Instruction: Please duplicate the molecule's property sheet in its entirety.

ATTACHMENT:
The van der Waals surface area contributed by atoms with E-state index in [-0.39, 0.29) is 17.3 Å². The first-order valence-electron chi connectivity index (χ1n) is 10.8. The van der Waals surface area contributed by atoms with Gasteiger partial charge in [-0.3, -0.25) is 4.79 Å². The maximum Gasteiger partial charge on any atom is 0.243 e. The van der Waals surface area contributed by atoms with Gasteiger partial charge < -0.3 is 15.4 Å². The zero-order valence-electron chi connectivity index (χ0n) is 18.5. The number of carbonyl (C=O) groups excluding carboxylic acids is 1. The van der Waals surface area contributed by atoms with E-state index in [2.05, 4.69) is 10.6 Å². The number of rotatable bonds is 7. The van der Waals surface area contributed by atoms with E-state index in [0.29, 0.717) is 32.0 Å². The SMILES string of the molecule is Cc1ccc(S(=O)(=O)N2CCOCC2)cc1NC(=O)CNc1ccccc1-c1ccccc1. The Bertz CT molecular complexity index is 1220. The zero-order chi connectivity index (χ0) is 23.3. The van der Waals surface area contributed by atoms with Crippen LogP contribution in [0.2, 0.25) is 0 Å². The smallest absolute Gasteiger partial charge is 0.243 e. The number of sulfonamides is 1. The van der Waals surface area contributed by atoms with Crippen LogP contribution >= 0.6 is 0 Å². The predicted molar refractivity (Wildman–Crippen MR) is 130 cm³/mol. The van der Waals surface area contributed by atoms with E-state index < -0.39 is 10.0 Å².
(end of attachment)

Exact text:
The van der Waals surface area contributed by atoms with E-state index in [-0.39, 0.29) is 17.3 Å². The first-order valence-electron chi connectivity index (χ1n) is 10.8. The van der Waals surface area contributed by atoms with Gasteiger partial charge in [-0.3, -0.25) is 4.79 Å². The maximum Gasteiger partial charge on any atom is 0.243 e. The van der Waals surface area contributed by atoms with Gasteiger partial charge < -0.3 is 15.4 Å². The zero-order valence-electron chi connectivity index (χ0n) is 18.5. The number of carbonyl (C=O) groups excluding carboxylic acids is 1. The van der Waals surface area contributed by atoms with E-state index in [2.05, 4.69) is 10.6 Å². The number of rotatable bonds is 7. The van der Waals surface area contributed by atoms with E-state index in [0.29, 0.717) is 32.0 Å². The SMILES string of the molecule is Cc1ccc(S(=O)(=O)N2CCOCC2)cc1NC(=O)CNc1ccccc1-c1ccccc1. The Bertz CT molecular complexity index is 1220. The zero-order chi connectivity index (χ0) is 23.3. The van der Waals surface area contributed by atoms with Crippen LogP contribution in [0.2, 0.25) is 0 Å². The smallest absolute Gasteiger partial charge is 0.243 e. The number of sulfonamides is 1. The van der Waals surface area contributed by atoms with Crippen LogP contribution >= 0.6 is 0 Å². The predicted molar refractivity (Wildman–Crippen MR) is 130 cm³/mol. The van der Waals surface area contributed by atoms with E-state index < -0.39 is 10.0 Å².